Objective To evaluate patient satisfaction and clinical outcomes with soft-tissue augmentation using an injectable alloplast composed of polymethylmethacrylate microspheres 30 to 40 μm in diameter suspended in atelocollagen (3.5% collagen solution) (Artecoll; Artes Medical Inc, San Diego, California).
Design A retrospective review of the literature and an evaluation of our clinical experience with Artecoll implantation for facial soft-tissue augmentation were performed. In a large private metropolitan clinical facial plastic surgery practice, 72 patients (62 females and 10 males) underwent Artecoll implantation between January 1, 1997, and June 30, 2002. Artecoll was implanted into different facial sites, including the philtrum, acne scars, corners of the mouth, upper and lower lips, melolabial folds (also known as nasolabial folds), and other facial creases to attain permanent soft-tissue augmentation. Via completion of an anonymous survey, patients performed subjective evaluation of the aesthetic results. Subjective evaluation of aesthetic results by the surgeon was based on review of photographic documentation. Objective variables, including complications, sites most often treated, total number of treatments, and volume of implant material injected, were obtained by reviewing patient medical records.
Results Among 72 patients, 40 returned a completed patient satisfaction survey (56% response rate). The most common reason cited by patients (35 of 40) for selecting Artecoll implantation was that the implantation offered permanent correction. Five of 40 patients reported persistent problems with Artecoll (firmness of the lip in 1 patient, increased sensitivity of the lip for 6 months in 1 patient, and lumps in their lips in 3 patients). Eighty-five percent of patients (34 of 40) reported that the treatment met or exceeded their expectations, 13% (5 of 40) reported that the treatment was less satisfying than expected, and 3% (1 of 40) reported that the treatment was much less satisfying than expected. Ninety-five percent (38 of 40) reported that they would recommend Artecoll implantation to a friend or relative, and 90% (36 of 40) reported that they would undergo Artecoll implantation again. The retrospective medical record review revealed that the most commonly requested facial areas for augmentation were (in order of frequency) upper lip, lower lip, melolabial folds, corners of the mouth, and other facial creases. Seventy-two patients underwent 177 Artecoll implantation procedures. The mean number of treatments required to obtain favorable soft-tissue augmentation was 2.4. The medical record review confirmed that 5 of 72 patients had complications after Artecoll implantation (nodule formation in 4 patients and persistent lip pain in 1 patient). Sixty-two of 72 patients (86%) achieved favorable soft-tissue augmentation with a total Artecoll implant volume of 3.0 mL or less.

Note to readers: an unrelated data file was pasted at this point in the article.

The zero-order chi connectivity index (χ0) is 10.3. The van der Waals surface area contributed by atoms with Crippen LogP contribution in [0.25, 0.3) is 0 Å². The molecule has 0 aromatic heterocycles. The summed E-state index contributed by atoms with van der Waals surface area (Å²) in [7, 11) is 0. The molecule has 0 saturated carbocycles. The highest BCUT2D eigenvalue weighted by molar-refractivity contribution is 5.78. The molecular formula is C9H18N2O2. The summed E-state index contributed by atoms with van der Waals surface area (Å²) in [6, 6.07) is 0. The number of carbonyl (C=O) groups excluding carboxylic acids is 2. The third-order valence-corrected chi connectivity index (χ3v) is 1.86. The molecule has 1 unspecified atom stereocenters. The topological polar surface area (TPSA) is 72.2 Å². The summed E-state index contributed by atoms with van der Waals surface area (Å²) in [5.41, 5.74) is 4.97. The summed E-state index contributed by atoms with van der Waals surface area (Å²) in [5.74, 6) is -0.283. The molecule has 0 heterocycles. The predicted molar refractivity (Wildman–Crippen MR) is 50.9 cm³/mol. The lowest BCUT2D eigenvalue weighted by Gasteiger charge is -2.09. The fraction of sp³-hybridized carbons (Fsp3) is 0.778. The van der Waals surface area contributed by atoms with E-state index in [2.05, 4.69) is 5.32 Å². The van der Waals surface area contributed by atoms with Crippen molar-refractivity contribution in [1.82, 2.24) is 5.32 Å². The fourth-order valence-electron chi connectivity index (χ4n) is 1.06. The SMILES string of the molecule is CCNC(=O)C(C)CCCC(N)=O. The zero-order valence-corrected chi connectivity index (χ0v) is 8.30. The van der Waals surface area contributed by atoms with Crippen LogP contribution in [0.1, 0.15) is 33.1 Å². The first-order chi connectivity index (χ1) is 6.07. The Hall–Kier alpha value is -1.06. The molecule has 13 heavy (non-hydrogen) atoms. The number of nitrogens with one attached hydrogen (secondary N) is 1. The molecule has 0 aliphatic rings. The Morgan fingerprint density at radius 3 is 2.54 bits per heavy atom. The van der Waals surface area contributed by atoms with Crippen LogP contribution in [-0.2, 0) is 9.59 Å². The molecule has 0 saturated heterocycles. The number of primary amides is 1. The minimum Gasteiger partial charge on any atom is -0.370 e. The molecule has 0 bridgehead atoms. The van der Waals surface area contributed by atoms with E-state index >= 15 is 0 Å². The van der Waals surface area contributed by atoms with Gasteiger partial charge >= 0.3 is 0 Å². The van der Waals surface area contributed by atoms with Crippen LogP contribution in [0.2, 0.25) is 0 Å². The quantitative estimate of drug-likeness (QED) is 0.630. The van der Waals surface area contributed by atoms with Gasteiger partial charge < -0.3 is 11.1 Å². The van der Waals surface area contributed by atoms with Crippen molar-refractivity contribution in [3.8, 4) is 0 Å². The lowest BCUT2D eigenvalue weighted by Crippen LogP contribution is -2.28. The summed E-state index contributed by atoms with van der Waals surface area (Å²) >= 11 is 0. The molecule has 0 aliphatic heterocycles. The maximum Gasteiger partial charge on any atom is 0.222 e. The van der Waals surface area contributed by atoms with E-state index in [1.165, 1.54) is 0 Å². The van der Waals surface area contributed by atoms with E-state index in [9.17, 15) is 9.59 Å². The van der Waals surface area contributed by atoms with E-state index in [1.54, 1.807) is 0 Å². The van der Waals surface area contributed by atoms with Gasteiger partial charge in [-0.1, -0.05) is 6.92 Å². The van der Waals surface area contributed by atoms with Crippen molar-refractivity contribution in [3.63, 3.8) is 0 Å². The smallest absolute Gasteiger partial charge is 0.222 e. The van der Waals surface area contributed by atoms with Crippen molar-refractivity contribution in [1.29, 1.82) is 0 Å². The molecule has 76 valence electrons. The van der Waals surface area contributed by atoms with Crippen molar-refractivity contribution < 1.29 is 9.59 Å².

Conclusions Artecoll is a satisfying treatment for lip augmentation or for treatment of facial creases and furrows among patients seeking permanent correction. However, implantation success is technique sensitive. Conservative gradual implantation provides favorable results and few complications. Implantation in the subdermal plane is critical to obtain favorable outcomes using this injectable alloplast.